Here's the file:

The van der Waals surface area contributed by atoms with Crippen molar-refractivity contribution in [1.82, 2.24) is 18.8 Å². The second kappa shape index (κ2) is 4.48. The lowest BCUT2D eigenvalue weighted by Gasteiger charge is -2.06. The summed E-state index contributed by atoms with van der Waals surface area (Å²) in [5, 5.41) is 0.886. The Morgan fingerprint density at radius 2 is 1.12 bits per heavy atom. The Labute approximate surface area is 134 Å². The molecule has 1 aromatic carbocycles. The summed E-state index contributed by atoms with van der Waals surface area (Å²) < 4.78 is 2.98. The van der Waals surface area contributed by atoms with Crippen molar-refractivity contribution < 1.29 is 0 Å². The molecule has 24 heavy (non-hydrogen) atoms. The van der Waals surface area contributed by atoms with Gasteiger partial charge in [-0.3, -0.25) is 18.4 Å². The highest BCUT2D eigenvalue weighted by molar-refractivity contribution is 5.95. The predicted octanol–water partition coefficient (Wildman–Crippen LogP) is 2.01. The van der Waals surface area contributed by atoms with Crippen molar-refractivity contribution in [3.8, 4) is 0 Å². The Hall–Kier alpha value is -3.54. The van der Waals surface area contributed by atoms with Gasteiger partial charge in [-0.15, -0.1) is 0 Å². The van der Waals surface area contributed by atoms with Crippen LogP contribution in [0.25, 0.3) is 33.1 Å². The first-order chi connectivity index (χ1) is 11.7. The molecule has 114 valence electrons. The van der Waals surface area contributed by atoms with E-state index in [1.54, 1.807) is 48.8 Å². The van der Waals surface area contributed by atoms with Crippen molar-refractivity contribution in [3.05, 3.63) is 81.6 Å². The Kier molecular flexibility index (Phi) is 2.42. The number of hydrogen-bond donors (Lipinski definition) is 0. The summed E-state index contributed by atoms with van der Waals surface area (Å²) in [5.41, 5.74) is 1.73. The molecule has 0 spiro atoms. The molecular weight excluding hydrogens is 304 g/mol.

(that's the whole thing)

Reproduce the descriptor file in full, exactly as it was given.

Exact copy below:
The van der Waals surface area contributed by atoms with Crippen molar-refractivity contribution in [1.82, 2.24) is 18.8 Å². The second kappa shape index (κ2) is 4.48. The lowest BCUT2D eigenvalue weighted by Gasteiger charge is -2.06. The summed E-state index contributed by atoms with van der Waals surface area (Å²) in [5, 5.41) is 0.886. The Morgan fingerprint density at radius 2 is 1.12 bits per heavy atom. The Labute approximate surface area is 134 Å². The molecule has 1 aromatic carbocycles. The summed E-state index contributed by atoms with van der Waals surface area (Å²) < 4.78 is 2.98. The van der Waals surface area contributed by atoms with Crippen molar-refractivity contribution < 1.29 is 0 Å². The molecule has 24 heavy (non-hydrogen) atoms. The van der Waals surface area contributed by atoms with Gasteiger partial charge in [-0.3, -0.25) is 18.4 Å². The highest BCUT2D eigenvalue weighted by molar-refractivity contribution is 5.95. The predicted octanol–water partition coefficient (Wildman–Crippen LogP) is 2.01. The van der Waals surface area contributed by atoms with Crippen molar-refractivity contribution in [3.8, 4) is 0 Å². The Hall–Kier alpha value is -3.54. The van der Waals surface area contributed by atoms with Gasteiger partial charge in [-0.15, -0.1) is 0 Å². The van der Waals surface area contributed by atoms with Crippen LogP contribution in [0.25, 0.3) is 33.1 Å². The first-order chi connectivity index (χ1) is 11.7. The molecule has 114 valence electrons. The van der Waals surface area contributed by atoms with E-state index in [1.54, 1.807) is 48.8 Å². The van der Waals surface area contributed by atoms with Crippen molar-refractivity contribution in [3.05, 3.63) is 81.6 Å². The Kier molecular flexibility index (Phi) is 2.42. The number of hydrogen-bond donors (Lipinski definition) is 0. The summed E-state index contributed by atoms with van der Waals surface area (Å²) in [5.41, 5.74) is 1.73. The molecule has 0 spiro atoms. The molecular weight excluding hydrogens is 304 g/mol.